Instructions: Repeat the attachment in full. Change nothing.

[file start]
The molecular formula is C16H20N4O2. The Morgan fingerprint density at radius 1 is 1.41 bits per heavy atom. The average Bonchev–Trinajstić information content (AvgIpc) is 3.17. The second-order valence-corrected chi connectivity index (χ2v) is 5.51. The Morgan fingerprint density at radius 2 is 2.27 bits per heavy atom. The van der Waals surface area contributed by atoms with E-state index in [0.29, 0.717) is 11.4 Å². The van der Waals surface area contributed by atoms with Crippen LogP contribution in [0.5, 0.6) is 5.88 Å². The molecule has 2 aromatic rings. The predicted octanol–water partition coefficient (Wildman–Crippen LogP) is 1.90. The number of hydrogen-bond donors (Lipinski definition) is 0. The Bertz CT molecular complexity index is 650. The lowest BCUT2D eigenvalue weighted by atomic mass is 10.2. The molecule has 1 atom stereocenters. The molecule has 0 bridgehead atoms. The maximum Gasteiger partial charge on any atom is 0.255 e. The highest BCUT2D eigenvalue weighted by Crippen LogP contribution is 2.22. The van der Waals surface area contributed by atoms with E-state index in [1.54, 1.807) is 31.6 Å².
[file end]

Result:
The molecular formula is C16H20N4O2. The Morgan fingerprint density at radius 1 is 1.41 bits per heavy atom. The average Bonchev–Trinajstić information content (AvgIpc) is 3.17. The second-order valence-corrected chi connectivity index (χ2v) is 5.51. The Morgan fingerprint density at radius 2 is 2.27 bits per heavy atom. The van der Waals surface area contributed by atoms with E-state index in [0.29, 0.717) is 11.4 Å². The van der Waals surface area contributed by atoms with Crippen LogP contribution in [0.5, 0.6) is 5.88 Å². The molecule has 2 aromatic rings. The predicted octanol–water partition coefficient (Wildman–Crippen LogP) is 1.90. The number of hydrogen-bond donors (Lipinski definition) is 0. The Bertz CT molecular complexity index is 650. The lowest BCUT2D eigenvalue weighted by atomic mass is 10.2. The molecule has 1 atom stereocenters. The molecule has 0 bridgehead atoms. The maximum Gasteiger partial charge on any atom is 0.255 e. The highest BCUT2D eigenvalue weighted by Crippen LogP contribution is 2.22. The van der Waals surface area contributed by atoms with E-state index in [1.54, 1.807) is 31.6 Å².